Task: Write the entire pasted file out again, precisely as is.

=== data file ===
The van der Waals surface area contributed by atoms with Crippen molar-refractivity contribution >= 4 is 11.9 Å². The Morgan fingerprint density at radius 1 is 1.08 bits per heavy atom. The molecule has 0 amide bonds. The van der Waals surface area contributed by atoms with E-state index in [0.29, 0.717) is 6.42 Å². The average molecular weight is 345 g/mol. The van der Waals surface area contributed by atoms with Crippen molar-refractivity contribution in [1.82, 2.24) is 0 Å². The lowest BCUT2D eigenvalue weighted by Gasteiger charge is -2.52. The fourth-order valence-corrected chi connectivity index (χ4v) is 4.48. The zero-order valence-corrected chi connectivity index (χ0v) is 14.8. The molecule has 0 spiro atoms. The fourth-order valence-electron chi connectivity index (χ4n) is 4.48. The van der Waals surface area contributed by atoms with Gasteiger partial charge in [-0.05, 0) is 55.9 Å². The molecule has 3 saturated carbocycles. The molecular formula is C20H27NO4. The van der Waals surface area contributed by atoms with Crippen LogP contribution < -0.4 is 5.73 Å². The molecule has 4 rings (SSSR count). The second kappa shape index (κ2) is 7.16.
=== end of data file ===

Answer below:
The van der Waals surface area contributed by atoms with Crippen molar-refractivity contribution >= 4 is 11.9 Å². The Morgan fingerprint density at radius 1 is 1.08 bits per heavy atom. The molecule has 0 amide bonds. The van der Waals surface area contributed by atoms with E-state index in [0.29, 0.717) is 6.42 Å². The average molecular weight is 345 g/mol. The van der Waals surface area contributed by atoms with Crippen molar-refractivity contribution in [1.82, 2.24) is 0 Å². The lowest BCUT2D eigenvalue weighted by Gasteiger charge is -2.52. The fourth-order valence-corrected chi connectivity index (χ4v) is 4.48. The zero-order valence-corrected chi connectivity index (χ0v) is 14.8. The molecule has 0 spiro atoms. The fourth-order valence-electron chi connectivity index (χ4n) is 4.48. The van der Waals surface area contributed by atoms with Gasteiger partial charge in [-0.05, 0) is 55.9 Å². The molecule has 3 saturated carbocycles. The molecular formula is C20H27NO4. The van der Waals surface area contributed by atoms with Crippen LogP contribution < -0.4 is 5.73 Å². The molecule has 4 rings (SSSR count). The second kappa shape index (κ2) is 7.16.